Parameters Probability density function Cumulative distribution function none ${\displaystyle x\in [0,1]}$ ${\displaystyle f(x)={\frac {1}{\pi {\sqrt {x(1-x)))))}$ ${\displaystyle F(x)={\frac {2}{\pi ))\arcsin \left({\sqrt {x))\right)}$ ${\displaystyle {\frac {1}{2))}$ ${\displaystyle {\frac {1}{2))}$ ${\displaystyle x\in \{0,1\))$ ${\displaystyle {\tfrac {1}{8))}$ ${\displaystyle 0}$ ${\displaystyle -{\tfrac {3}{2))}$ ${\displaystyle \ln {\tfrac {\pi }{4))}$ ${\displaystyle 1+\sum _{k=1}^{\infty }\left(\prod _{r=0}^{k-1}{\frac {2r+1}{2r+2))\right){\frac {t^{k)){k!))}$ ${\displaystyle e^{i{\frac {t}{2))}J_{0}({\frac {t}{2)))}$

In probability theory, the arcsine distribution is the probability distribution whose cumulative distribution function involves the arcsine and the square root:

${\displaystyle F(x)={\frac {2}{\pi ))\arcsin \left({\sqrt {x))\right)={\frac {\arcsin(2x-1)}{\pi ))+{\frac {1}{2))}$

for 0 ≤ x ≤ 1, and whose probability density function is

${\displaystyle f(x)={\frac {1}{\pi {\sqrt {x(1-x)))))}$

on (0, 1). The standard arcsine distribution is a special case of the beta distribution with α = β = 1/2. That is, if ${\displaystyle X}$ is an arcsine-distributed random variable, then ${\displaystyle X\sim {\rm {Beta)){\bigl (}{\tfrac {1}{2)),{\tfrac {1}{2)){\bigr )))$. By extension, the arcsine distribution is a special case of the Pearson type I distribution.

The arcsine distribution appears in the Lévy arcsine law, in the Erdős arcsine law, and as the Jeffreys prior for the probability of success of a Bernoulli trial.[1][2]

## Generalization

Parameters ${\displaystyle -\infty ${\displaystyle x\in [a,b]}$ ${\displaystyle f(x)={\frac {1}{\pi {\sqrt {(x-a)(b-x)))))}$ ${\displaystyle F(x)={\frac {2}{\pi ))\arcsin \left({\sqrt {\frac {x-a}{b-a))}\right)}$ ${\displaystyle {\frac {a+b}{2))}$ ${\displaystyle {\frac {a+b}{2))}$ ${\displaystyle x\in {a,b))$ ${\displaystyle {\tfrac {1}{8))(b-a)^{2))$ ${\displaystyle 0}$ ${\displaystyle -{\tfrac {3}{2))}$ ${\displaystyle e^{it{\frac {b+a}{2))}J_{0}({\frac {b-a}{2))t)}$

### Arbitrary bounded support

The distribution can be expanded to include any bounded support from a ≤ x ≤ b by a simple transformation

${\displaystyle F(x)={\frac {2}{\pi ))\arcsin \left({\sqrt {\frac {x-a}{b-a))}\right)}$

for a ≤ x ≤ b, and whose probability density function is

${\displaystyle f(x)={\frac {1}{\pi {\sqrt {(x-a)(b-x)))))}$

on (ab).

### Shape factor

The generalized standard arcsine distribution on (0,1) with probability density function

${\displaystyle f(x;\alpha )={\frac {\sin \pi \alpha }{\pi ))x^{-\alpha }(1-x)^{\alpha -1))$

is also a special case of the beta distribution with parameters ${\displaystyle {\rm {Beta))(1-\alpha ,\alpha )}$.

Note that when ${\displaystyle \alpha ={\tfrac {1}{2))}$ the general arcsine distribution reduces to the standard distribution listed above.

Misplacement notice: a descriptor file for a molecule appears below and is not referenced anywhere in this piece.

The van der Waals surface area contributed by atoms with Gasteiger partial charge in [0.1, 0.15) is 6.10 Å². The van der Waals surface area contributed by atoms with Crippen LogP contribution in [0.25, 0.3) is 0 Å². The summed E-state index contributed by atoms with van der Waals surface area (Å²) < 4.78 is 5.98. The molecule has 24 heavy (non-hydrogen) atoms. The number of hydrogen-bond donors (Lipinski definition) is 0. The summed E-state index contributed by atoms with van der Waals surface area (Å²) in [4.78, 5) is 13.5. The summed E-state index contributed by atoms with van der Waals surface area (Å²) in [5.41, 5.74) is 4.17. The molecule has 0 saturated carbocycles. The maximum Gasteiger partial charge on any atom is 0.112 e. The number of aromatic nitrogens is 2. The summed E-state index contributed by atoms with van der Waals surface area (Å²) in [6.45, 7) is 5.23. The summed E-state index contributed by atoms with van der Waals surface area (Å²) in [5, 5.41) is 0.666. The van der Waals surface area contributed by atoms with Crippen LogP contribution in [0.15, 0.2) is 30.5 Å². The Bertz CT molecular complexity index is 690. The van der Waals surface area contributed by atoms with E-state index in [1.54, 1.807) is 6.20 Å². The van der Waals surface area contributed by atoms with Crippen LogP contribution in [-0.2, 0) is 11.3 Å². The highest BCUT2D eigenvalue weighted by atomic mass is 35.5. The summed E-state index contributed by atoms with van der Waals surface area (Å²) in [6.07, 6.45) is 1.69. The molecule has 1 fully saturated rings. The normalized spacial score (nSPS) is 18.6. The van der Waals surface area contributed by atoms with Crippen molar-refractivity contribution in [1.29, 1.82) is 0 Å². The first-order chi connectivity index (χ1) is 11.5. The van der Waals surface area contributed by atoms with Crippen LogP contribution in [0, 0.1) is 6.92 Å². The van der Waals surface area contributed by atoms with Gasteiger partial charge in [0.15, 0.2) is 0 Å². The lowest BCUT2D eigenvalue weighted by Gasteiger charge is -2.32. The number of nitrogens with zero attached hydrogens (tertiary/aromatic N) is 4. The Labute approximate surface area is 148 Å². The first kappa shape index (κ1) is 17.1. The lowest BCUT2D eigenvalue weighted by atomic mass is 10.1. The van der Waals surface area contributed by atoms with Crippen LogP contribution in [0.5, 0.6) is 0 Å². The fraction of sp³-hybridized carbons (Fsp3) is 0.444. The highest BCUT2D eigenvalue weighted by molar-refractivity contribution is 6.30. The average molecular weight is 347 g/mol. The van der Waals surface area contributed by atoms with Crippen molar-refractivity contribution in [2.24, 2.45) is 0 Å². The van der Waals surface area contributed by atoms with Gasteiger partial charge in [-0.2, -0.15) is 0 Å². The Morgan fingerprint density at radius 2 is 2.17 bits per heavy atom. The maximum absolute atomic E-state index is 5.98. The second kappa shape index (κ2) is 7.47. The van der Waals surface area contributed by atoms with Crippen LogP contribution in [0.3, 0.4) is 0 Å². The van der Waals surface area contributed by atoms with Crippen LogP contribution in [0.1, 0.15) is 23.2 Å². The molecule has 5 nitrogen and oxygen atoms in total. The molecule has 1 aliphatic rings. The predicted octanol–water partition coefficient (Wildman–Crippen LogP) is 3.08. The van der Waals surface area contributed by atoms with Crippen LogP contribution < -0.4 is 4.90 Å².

## Properties

• Arcsine distribution is closed under translation and scaling by a positive factor
• If ${\displaystyle X\sim {\rm {Arcsine))(a,b)\ {\text{then ))kX+c\sim {\rm {Arcsine))(ak+c,bk+c)}$
• The square of an arcsine distribution over (-1, 1) has arcsine distribution over (0, 1)
• If ${\displaystyle X\sim {\rm {Arcsine))(-1,1)\ {\text{then ))X^{2}\sim {\rm {Arcsine))(0,1)}$
• The coordinates of points uniformly selected on a circle of radius ${\displaystyle r}$ centered at the origin (0, 0), have an ${\displaystyle {\rm {Arcsine))(-r,r)}$ distribution
• For example, if we select a point uniformly on the circumference, ${\displaystyle U\sim {\rm {Uniform))(0,2\pi r)}$, we have that the point's x coordinate distribution is ${\displaystyle r\cdot \cos(U)\sim {\rm {Arcsine))(-r,r)}$, and its y coordinate distribution is ${\textstyle r\cdot \sin(U)\sim {\rm {Arcsine))(-r,r)}$

## Characteristic function

The characteristic function of the generalized arcsine distribution is a zero order Bessel function of the first kind, multiplied by a complex exponential, given by ${\displaystyle e^{it{\frac {b+a}{2))}J_{0}({\frac {b-a}{2))t)}$. For the special case of ${\displaystyle b=-a}$, the characteristic function takes the form of ${\displaystyle J_{0}(bt)}$.

## Related distributions

• If U and V are i.i.d uniform (−π,π) random variables, then ${\displaystyle \sin(U)}$, ${\displaystyle \sin(2U)}$, ${\displaystyle -\cos(2U)}$, ${\displaystyle \sin(U+V)}$ and ${\displaystyle \sin(U-V)}$ all have an ${\displaystyle {\rm {Arcsine))(-1,1)}$ distribution.
• If ${\displaystyle X}$ is the generalized arcsine distribution with shape parameter ${\displaystyle \alpha }$ supported on the finite interval [a,b] then ${\displaystyle {\frac {X-a}{b-a))\sim {\rm {Beta))(1-\alpha ,\alpha )\ }$
• If X ~ Cauchy(0, 1) then ${\displaystyle {\tfrac {1}{1+X^{2))))$ has a standard arcsine distribution

## References

1. ^ Overturf, Drew; et al. (2017). Investigation of beamforming patterns from volumetrically distributed phased arrays. MILCOM 2017 - 2017 IEEE Military Communications Conference (MILCOM). pp. 817–822. doi:10.1109/MILCOM.2017.8170756. ISBN 978-1-5386-0595-0.
2. ^ Buchanan, K.; et al. (2020). "Null Beamsteering Using Distributed Arrays and Shared Aperture Distributions". IEEE Transactions on Antennas and Propagation. 68 (7): 5353–5364. doi:10.1109/TAP.2020.2978887.